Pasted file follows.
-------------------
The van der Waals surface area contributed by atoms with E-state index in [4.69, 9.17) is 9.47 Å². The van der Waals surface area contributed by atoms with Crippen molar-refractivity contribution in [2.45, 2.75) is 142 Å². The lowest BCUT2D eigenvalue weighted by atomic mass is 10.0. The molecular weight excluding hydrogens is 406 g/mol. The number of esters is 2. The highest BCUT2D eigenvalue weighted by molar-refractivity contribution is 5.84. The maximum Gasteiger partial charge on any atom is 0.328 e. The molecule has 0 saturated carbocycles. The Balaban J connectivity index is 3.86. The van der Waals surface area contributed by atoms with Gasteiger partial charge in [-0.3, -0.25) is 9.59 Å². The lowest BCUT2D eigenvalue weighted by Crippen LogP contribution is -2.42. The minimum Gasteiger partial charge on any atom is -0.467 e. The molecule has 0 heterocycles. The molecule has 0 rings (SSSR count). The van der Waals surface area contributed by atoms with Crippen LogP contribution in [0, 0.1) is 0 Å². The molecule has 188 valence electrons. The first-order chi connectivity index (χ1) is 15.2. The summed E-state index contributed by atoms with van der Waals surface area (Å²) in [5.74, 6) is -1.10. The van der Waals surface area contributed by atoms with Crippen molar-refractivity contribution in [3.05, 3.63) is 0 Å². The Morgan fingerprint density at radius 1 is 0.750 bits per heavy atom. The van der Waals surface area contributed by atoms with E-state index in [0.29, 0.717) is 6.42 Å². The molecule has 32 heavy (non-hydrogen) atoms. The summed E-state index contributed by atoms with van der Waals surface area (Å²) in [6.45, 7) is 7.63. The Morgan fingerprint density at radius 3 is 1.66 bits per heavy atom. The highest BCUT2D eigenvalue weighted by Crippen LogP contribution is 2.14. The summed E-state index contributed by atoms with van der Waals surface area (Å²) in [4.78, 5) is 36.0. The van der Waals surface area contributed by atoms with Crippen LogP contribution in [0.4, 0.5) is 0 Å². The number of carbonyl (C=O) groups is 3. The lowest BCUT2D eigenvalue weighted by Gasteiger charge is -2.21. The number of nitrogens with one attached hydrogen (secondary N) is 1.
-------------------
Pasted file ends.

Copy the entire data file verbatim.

The van der Waals surface area contributed by atoms with E-state index in [4.69, 9.17) is 9.47 Å². The van der Waals surface area contributed by atoms with Crippen molar-refractivity contribution in [2.45, 2.75) is 142 Å². The lowest BCUT2D eigenvalue weighted by atomic mass is 10.0. The molecular weight excluding hydrogens is 406 g/mol. The number of esters is 2. The highest BCUT2D eigenvalue weighted by molar-refractivity contribution is 5.84. The maximum Gasteiger partial charge on any atom is 0.328 e. The molecule has 0 saturated carbocycles. The Balaban J connectivity index is 3.86. The van der Waals surface area contributed by atoms with Gasteiger partial charge in [-0.3, -0.25) is 9.59 Å². The lowest BCUT2D eigenvalue weighted by Crippen LogP contribution is -2.42. The minimum Gasteiger partial charge on any atom is -0.467 e. The molecule has 0 heterocycles. The molecule has 0 rings (SSSR count). The van der Waals surface area contributed by atoms with Crippen LogP contribution in [0, 0.1) is 0 Å². The molecule has 188 valence electrons. The first-order chi connectivity index (χ1) is 15.2. The summed E-state index contributed by atoms with van der Waals surface area (Å²) in [5.74, 6) is -1.10. The van der Waals surface area contributed by atoms with Crippen molar-refractivity contribution in [3.05, 3.63) is 0 Å². The Morgan fingerprint density at radius 1 is 0.750 bits per heavy atom. The van der Waals surface area contributed by atoms with E-state index in [0.29, 0.717) is 6.42 Å². The molecule has 32 heavy (non-hydrogen) atoms. The summed E-state index contributed by atoms with van der Waals surface area (Å²) in [6.45, 7) is 7.63. The Morgan fingerprint density at radius 3 is 1.66 bits per heavy atom. The highest BCUT2D eigenvalue weighted by Crippen LogP contribution is 2.14. The summed E-state index contributed by atoms with van der Waals surface area (Å²) in [4.78, 5) is 36.0. The van der Waals surface area contributed by atoms with Crippen LogP contribution in [0.4, 0.5) is 0 Å². The number of carbonyl (C=O) groups is 3. The lowest BCUT2D eigenvalue weighted by Gasteiger charge is -2.21. The number of nitrogens with one attached hydrogen (secondary N) is 1.